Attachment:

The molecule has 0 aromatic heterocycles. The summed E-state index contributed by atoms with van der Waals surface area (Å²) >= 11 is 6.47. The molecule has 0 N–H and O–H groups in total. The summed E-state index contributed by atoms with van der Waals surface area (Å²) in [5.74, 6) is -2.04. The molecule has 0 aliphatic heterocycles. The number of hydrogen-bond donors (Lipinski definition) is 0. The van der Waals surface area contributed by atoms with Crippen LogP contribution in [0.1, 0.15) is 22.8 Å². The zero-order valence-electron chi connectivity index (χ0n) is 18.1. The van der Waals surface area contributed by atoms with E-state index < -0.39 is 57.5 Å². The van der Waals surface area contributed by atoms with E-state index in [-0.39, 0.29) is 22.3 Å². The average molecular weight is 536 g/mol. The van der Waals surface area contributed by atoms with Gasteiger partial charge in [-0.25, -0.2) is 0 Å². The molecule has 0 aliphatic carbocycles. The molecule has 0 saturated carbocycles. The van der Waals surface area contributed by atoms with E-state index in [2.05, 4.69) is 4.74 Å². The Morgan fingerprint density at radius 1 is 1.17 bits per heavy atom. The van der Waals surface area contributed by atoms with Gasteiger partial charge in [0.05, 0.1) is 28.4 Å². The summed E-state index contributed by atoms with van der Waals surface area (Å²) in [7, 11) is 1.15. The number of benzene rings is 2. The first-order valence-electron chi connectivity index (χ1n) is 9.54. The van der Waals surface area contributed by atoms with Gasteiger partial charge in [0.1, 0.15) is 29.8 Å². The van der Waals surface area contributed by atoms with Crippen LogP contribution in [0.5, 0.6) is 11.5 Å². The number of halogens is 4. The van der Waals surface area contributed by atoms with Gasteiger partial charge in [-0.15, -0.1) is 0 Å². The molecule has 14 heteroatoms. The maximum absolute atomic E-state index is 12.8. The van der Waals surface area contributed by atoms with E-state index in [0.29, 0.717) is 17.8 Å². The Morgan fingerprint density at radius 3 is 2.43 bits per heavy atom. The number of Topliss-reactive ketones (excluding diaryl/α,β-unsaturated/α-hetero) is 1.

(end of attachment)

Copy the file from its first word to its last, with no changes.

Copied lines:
The molecule has 0 aromatic heterocycles. The summed E-state index contributed by atoms with van der Waals surface area (Å²) >= 11 is 6.47. The molecule has 0 N–H and O–H groups in total. The summed E-state index contributed by atoms with van der Waals surface area (Å²) in [5.74, 6) is -2.04. The molecule has 0 aliphatic heterocycles. The number of hydrogen-bond donors (Lipinski definition) is 0. The van der Waals surface area contributed by atoms with Crippen LogP contribution in [0.1, 0.15) is 22.8 Å². The zero-order valence-electron chi connectivity index (χ0n) is 18.1. The van der Waals surface area contributed by atoms with E-state index < -0.39 is 57.5 Å². The van der Waals surface area contributed by atoms with E-state index in [-0.39, 0.29) is 22.3 Å². The average molecular weight is 536 g/mol. The van der Waals surface area contributed by atoms with Gasteiger partial charge in [-0.25, -0.2) is 0 Å². The molecule has 0 aliphatic carbocycles. The molecule has 0 saturated carbocycles. The van der Waals surface area contributed by atoms with E-state index in [2.05, 4.69) is 4.74 Å². The Morgan fingerprint density at radius 1 is 1.17 bits per heavy atom. The van der Waals surface area contributed by atoms with Gasteiger partial charge in [0.05, 0.1) is 28.4 Å². The summed E-state index contributed by atoms with van der Waals surface area (Å²) in [7, 11) is 1.15. The number of benzene rings is 2. The first-order valence-electron chi connectivity index (χ1n) is 9.54. The van der Waals surface area contributed by atoms with Gasteiger partial charge in [0.1, 0.15) is 29.8 Å². The van der Waals surface area contributed by atoms with Crippen LogP contribution in [0.5, 0.6) is 11.5 Å². The number of halogens is 4. The van der Waals surface area contributed by atoms with Gasteiger partial charge in [-0.15, -0.1) is 0 Å². The molecule has 14 heteroatoms. The maximum absolute atomic E-state index is 12.8. The van der Waals surface area contributed by atoms with E-state index in [0.29, 0.717) is 17.8 Å². The Morgan fingerprint density at radius 3 is 2.43 bits per heavy atom. The number of Topliss-reactive ketones (excluding diaryl/α,β-unsaturated/α-hetero) is 1.